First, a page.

Antenatal Care


Antenatal care is the health care and support you receive while you are pregnant, this is to ensure that you and your unborn baby are as healthy as possible while you are pregnant.

Antenatal care is sometimes known as “pregnancy care” or “maternity care”.

If you are pregnant, you should start your antenatal care as soon as possible. You should contact your doctor or Children’s Centre to arrange this.

Appointments will be offered for you throughout your pregnancy with a doctor or midwife who will:

  • Check the health of you and your baby
  • Provide useful information to help you along the way
  • Answer any questions you might have
  • Provide screening tests to check for certain conditions in your baby
  • Provide 2 ultrasounds scans at 8 to 14 weeks and 18 to 21 weeks
  • Offer classes or workshops for things such as breastfeeding

At your antenatal care appointments a doctor or midwife may ask you a number of questions, such as:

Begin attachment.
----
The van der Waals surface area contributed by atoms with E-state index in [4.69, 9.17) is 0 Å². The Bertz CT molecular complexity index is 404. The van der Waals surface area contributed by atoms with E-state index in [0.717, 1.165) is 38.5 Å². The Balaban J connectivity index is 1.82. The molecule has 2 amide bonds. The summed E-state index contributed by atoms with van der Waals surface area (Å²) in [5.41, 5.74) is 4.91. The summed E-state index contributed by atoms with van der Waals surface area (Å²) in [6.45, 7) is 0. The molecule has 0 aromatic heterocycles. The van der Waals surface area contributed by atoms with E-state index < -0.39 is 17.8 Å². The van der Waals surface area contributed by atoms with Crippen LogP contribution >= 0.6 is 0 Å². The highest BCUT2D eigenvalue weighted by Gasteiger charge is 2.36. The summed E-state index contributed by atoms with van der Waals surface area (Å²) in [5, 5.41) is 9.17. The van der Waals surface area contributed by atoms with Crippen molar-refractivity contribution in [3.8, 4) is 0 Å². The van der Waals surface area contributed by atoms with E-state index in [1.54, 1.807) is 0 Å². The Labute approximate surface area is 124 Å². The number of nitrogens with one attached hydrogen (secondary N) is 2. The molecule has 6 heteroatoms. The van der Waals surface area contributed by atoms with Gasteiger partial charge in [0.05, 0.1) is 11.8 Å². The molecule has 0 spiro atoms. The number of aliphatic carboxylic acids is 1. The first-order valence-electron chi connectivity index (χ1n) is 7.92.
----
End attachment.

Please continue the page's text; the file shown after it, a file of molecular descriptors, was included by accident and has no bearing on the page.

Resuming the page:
• How your health is
  • When you last period was
  • If you have any previous illnesses or operations
  • If you had any previous pregnancies
  • What your and your partner’s ethnic origins are - this helps to find out whether your baby could be at risk of inherited conditions
  • If your family has a history of twins
  • About your circumstances and living conditions 
  • About how you are feeling generally, i.e. are you worried or depressed

If you are in a vulnerable situation or if you are being violently or mentally abused this is a good opportunity for you to get help.

If it is your first pregnancy you can expect up to 10 appointments, otherwise you will have up to 7 appointments. In certain circumstances, such as if you develop a medical condition, you may have more appointments.

You will have an opportunity to speak with your midwife or doctor about the schedule of your appointments

Antenatal care appointments usually take place at your home, a children's centre, a doctors surgery or a hospital.

Myth: I need to eat twice as much food because I’m eating for 2

There is no need to eat more food than normal during most of your pregnancy, some women may need to take in around an extra 200 calories from around week 29 onwards, which is only around half a sandwich extra per day.